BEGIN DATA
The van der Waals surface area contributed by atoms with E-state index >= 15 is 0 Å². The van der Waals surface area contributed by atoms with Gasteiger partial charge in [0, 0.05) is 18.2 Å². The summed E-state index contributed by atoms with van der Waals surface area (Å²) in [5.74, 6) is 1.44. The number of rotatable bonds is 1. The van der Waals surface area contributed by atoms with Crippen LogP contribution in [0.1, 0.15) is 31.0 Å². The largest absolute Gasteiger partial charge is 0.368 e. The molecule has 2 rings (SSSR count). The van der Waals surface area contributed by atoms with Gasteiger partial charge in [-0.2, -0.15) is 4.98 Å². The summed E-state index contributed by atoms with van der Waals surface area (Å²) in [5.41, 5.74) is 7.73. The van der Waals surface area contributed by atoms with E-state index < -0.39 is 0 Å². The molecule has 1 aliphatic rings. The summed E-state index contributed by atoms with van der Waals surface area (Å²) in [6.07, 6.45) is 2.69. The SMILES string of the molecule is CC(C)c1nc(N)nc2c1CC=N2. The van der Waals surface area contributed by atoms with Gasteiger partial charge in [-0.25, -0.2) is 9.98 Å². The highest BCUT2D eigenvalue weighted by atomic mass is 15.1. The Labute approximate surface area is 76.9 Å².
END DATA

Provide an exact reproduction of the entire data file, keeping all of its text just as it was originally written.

The van der Waals surface area contributed by atoms with E-state index >= 15 is 0 Å². The van der Waals surface area contributed by atoms with Gasteiger partial charge in [0, 0.05) is 18.2 Å². The summed E-state index contributed by atoms with van der Waals surface area (Å²) in [5.74, 6) is 1.44. The number of rotatable bonds is 1. The van der Waals surface area contributed by atoms with Crippen LogP contribution in [0.1, 0.15) is 31.0 Å². The largest absolute Gasteiger partial charge is 0.368 e. The molecule has 2 rings (SSSR count). The van der Waals surface area contributed by atoms with Gasteiger partial charge in [-0.2, -0.15) is 4.98 Å². The summed E-state index contributed by atoms with van der Waals surface area (Å²) in [5.41, 5.74) is 7.73. The van der Waals surface area contributed by atoms with E-state index < -0.39 is 0 Å². The molecule has 1 aliphatic rings. The summed E-state index contributed by atoms with van der Waals surface area (Å²) in [6.07, 6.45) is 2.69. The SMILES string of the molecule is CC(C)c1nc(N)nc2c1CC=N2. The van der Waals surface area contributed by atoms with Gasteiger partial charge in [-0.25, -0.2) is 9.98 Å². The highest BCUT2D eigenvalue weighted by atomic mass is 15.1. The Labute approximate surface area is 76.9 Å².